Washington County Sheriff’s office ready to fight opioid overdoses

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Most Washington County Sheriff’s Office deputies who have regular contact with the public will now carry naxolone, a drug to counteract the effects of an opioid overdose. (Submitted photo)

Most Washington County Sheriff’s Office deputies who have regular contact with the public will now carry naxolone, a drug to counteract the effects of an opioid overdose. (Submitted photo)

Deputies from the Washington County Sheriff’s Office would not stand by helplessly if they were to come upon a vehicle crash — they would assist the victims in whatever way that they could.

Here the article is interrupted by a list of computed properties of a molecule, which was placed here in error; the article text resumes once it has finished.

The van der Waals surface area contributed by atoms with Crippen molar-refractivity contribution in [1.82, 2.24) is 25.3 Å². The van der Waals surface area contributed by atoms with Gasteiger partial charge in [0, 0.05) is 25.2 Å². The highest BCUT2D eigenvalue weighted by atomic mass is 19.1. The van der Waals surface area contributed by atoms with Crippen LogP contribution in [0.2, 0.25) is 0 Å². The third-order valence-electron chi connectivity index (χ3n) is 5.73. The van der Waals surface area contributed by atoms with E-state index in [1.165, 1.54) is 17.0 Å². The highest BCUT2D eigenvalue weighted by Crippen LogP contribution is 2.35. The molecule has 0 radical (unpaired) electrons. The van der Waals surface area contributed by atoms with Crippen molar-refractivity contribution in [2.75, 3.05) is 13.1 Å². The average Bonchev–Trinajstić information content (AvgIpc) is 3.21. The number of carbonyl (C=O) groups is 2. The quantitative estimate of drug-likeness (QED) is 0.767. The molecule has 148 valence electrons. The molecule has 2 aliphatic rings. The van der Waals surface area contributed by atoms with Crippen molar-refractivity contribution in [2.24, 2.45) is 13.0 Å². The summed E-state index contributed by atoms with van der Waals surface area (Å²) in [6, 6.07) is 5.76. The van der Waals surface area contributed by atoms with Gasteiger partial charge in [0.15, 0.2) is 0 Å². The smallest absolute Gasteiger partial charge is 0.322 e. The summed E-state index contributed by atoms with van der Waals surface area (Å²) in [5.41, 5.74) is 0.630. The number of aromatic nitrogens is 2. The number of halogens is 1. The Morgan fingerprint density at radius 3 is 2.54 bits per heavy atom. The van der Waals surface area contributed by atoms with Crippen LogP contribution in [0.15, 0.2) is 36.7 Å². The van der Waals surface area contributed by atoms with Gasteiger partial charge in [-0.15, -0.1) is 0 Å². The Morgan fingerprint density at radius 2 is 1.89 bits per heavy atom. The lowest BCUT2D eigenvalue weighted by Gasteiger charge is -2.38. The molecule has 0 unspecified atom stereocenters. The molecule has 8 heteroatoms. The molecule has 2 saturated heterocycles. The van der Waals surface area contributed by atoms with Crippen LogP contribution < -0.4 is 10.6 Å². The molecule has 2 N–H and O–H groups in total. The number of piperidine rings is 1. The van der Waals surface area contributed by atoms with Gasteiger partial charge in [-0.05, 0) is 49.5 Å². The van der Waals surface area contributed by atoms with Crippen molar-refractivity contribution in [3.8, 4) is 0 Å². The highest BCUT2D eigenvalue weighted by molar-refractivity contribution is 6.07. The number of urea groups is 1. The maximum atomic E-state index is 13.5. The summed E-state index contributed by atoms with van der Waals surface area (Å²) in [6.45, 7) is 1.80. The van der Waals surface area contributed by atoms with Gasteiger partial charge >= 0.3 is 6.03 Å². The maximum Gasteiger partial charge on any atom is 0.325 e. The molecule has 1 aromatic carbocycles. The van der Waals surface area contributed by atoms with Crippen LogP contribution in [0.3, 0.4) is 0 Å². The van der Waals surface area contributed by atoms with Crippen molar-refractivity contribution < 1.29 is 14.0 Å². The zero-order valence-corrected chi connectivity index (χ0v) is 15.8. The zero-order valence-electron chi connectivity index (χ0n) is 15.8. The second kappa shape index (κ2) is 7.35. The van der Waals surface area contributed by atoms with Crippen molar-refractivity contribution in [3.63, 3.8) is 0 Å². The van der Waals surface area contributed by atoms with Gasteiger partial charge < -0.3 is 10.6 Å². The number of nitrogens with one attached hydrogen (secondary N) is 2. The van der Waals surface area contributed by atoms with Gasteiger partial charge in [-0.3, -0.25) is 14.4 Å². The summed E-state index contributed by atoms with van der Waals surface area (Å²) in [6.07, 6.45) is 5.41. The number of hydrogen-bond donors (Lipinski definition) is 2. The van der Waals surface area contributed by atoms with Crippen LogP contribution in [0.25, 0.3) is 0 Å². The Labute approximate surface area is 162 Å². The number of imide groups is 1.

Now the same is true for suspected opioid overdoses. Deputies are ready to assist victims in the most effective way — administering naloxone, a medication used to block the effects of an opioid overdose.

The need for this assistance is evident, as overdose deaths in the United States are now more prevalent than motor vehicle deaths, said Commander Andrew Ellickson of the sheriff’s office, who created the policies and assisted in training deputies on the use of the antidote drug.

Naloxone is a medication approved by the U.S. Food and Drug Administration to prevent overdose by opioids, such as heroin, morphine, hydrocodone, fentanyl and oxycodone. It blocks opioid receptor sites, reversing the toxic effects of the overdose. The naloxone deputies carry is in a nasal atomizer, so deputies would administer it by spritzing it into the nostrils of a person experiencing an overdose.

Continue reading this Stillwater Gazette story.

 

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